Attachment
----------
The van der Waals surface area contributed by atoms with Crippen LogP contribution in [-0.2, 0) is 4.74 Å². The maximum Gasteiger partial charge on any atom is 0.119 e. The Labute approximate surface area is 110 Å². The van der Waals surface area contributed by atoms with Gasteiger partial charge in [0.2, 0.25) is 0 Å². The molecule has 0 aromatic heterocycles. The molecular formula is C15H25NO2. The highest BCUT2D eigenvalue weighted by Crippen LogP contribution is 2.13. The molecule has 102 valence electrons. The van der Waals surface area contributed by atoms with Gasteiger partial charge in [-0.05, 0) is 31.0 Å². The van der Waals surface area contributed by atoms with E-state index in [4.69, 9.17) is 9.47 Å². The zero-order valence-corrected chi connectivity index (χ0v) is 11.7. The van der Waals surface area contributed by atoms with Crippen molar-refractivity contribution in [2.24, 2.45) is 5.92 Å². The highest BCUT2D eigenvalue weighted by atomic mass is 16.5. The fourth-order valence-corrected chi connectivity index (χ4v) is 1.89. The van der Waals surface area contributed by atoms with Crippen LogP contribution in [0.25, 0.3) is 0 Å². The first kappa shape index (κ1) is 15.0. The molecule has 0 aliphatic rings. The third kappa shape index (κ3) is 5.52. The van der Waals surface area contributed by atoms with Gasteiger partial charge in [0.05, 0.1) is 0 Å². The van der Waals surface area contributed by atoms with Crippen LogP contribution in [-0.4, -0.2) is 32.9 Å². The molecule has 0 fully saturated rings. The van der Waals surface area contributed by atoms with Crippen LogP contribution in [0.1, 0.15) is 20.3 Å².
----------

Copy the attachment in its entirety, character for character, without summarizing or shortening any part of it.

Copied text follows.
The van der Waals surface area contributed by atoms with Crippen LogP contribution in [-0.2, 0) is 4.74 Å². The maximum Gasteiger partial charge on any atom is 0.119 e. The Labute approximate surface area is 110 Å². The van der Waals surface area contributed by atoms with Gasteiger partial charge in [0.2, 0.25) is 0 Å². The molecule has 0 aromatic heterocycles. The molecular formula is C15H25NO2. The highest BCUT2D eigenvalue weighted by Crippen LogP contribution is 2.13. The molecule has 102 valence electrons. The van der Waals surface area contributed by atoms with Gasteiger partial charge in [-0.05, 0) is 31.0 Å². The van der Waals surface area contributed by atoms with E-state index in [4.69, 9.17) is 9.47 Å². The zero-order valence-corrected chi connectivity index (χ0v) is 11.7. The van der Waals surface area contributed by atoms with Crippen molar-refractivity contribution in [2.24, 2.45) is 5.92 Å². The highest BCUT2D eigenvalue weighted by atomic mass is 16.5. The fourth-order valence-corrected chi connectivity index (χ4v) is 1.89. The van der Waals surface area contributed by atoms with Crippen LogP contribution in [0.25, 0.3) is 0 Å². The first kappa shape index (κ1) is 15.0. The molecule has 0 aliphatic rings. The third kappa shape index (κ3) is 5.52. The van der Waals surface area contributed by atoms with Gasteiger partial charge in [0.05, 0.1) is 0 Å². The van der Waals surface area contributed by atoms with Crippen LogP contribution in [-0.4, -0.2) is 32.9 Å². The molecule has 0 fully saturated rings. The van der Waals surface area contributed by atoms with Crippen LogP contribution in [0.1, 0.15) is 20.3 Å².